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Monday, March 6, 2017

Whom Shall I Serve?

By: Frank Goodloe

For the Son of Man came not to be served but to serve, and to give his life a ransom for many. Mark 10:45 NRSV

Then the righteous will answer him, ‘Lord, when did we see you hungry and feed you, or thirsty and give you something to drink? When did we see you a stranger and invite you in, or needing clothes and clothe you? When did we see you sick or in prison and go to visit you?’ The King will reply, ‘Truly I tell you, whatever you did for one of the least of these brothers and sisters of mine, you did for me.’ Matthew 25:37- 40

In the United Methodist Church and throughout the Christian world, Lent is a time of repentance, fasting and preparation for the coming of Easter, a time when we again open our eyes to the amazing gift of God’s Son, for our salvation. It is a time for self-examination and reflection. Today, as Christians focus on their relationship with God, many often choose to put their faith into action by volunteering to serve and give of themselves to others, just as Christ did.

We remember that Jesus came to earth not to be served, but to serve… even to the point of giving his life for us. How, then, can we best approach a mission of serving as Jesus served? We can take our lead from Jesus’ answer to the challenge by the Pharisees who asked, “Teacher, which is the greatest commandment in the Law?” His answer, we all know. He told us to love our God and to love our neighbors as ourselves.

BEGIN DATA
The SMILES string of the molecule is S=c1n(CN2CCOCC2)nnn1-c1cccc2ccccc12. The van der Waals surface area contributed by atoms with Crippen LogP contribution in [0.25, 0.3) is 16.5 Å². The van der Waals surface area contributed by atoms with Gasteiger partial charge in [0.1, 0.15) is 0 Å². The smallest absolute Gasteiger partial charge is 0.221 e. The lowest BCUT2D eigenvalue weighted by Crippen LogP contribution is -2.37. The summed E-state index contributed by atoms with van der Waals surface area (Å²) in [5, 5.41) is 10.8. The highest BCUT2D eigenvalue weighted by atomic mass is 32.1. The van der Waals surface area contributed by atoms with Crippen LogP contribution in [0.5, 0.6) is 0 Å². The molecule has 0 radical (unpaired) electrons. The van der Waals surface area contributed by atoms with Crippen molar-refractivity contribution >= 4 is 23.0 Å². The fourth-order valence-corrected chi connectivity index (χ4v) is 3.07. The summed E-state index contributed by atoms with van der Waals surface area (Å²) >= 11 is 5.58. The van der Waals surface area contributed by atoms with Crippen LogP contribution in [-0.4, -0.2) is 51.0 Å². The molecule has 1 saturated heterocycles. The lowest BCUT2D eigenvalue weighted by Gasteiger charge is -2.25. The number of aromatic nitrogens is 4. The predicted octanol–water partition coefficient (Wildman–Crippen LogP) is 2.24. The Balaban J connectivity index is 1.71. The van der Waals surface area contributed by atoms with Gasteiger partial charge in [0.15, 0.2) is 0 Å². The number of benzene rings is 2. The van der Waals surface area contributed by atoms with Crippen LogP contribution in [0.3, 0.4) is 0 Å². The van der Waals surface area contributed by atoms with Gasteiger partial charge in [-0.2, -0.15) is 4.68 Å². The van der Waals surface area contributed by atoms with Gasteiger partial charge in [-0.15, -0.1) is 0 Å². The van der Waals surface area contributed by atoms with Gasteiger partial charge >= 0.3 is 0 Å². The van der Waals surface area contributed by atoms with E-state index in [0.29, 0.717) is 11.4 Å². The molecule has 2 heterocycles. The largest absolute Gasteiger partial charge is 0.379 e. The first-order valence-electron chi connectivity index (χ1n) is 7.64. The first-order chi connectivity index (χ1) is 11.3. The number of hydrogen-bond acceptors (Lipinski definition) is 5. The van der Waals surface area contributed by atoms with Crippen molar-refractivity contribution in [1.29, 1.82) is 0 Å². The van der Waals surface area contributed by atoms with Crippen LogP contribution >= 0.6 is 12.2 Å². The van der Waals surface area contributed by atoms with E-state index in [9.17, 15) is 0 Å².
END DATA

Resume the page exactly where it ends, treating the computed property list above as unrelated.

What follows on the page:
Serving is at the heart of Jesus’ ministry. Making the connection between Jesus feeding the five thousand and setting up a food pantry is easy. God serves others through us. Jesus calls us to be more than absent contributors. There is more to serving.

To follow the example of Jesus and serve all people requires us to get involved in the lives of others. Jesus valued relationships. Jesus’ conversation with the Samaritan woman, making time for children or comforting his friends Martha and Mary serves as a blueprint for moving us beyond projects and anonymous charitable activities to relationships.

Following the life of Jesus leads us into the mess of life where lives are transformed and Christ is made known. Whom shall I serve? Who is our neighbor? It is the homeless veteran on a street corner or living under a bridge. It is the LBGTQ or transgender youth contemplating suicide. It is the person who is mourning and needing someone just to sit and silently share their grief. It is the family member you have not spoken to in years because of some hurt, real or imagined. It is any of the least or the best of his children who can provide your mission….your path to serving as Jesus served.

 

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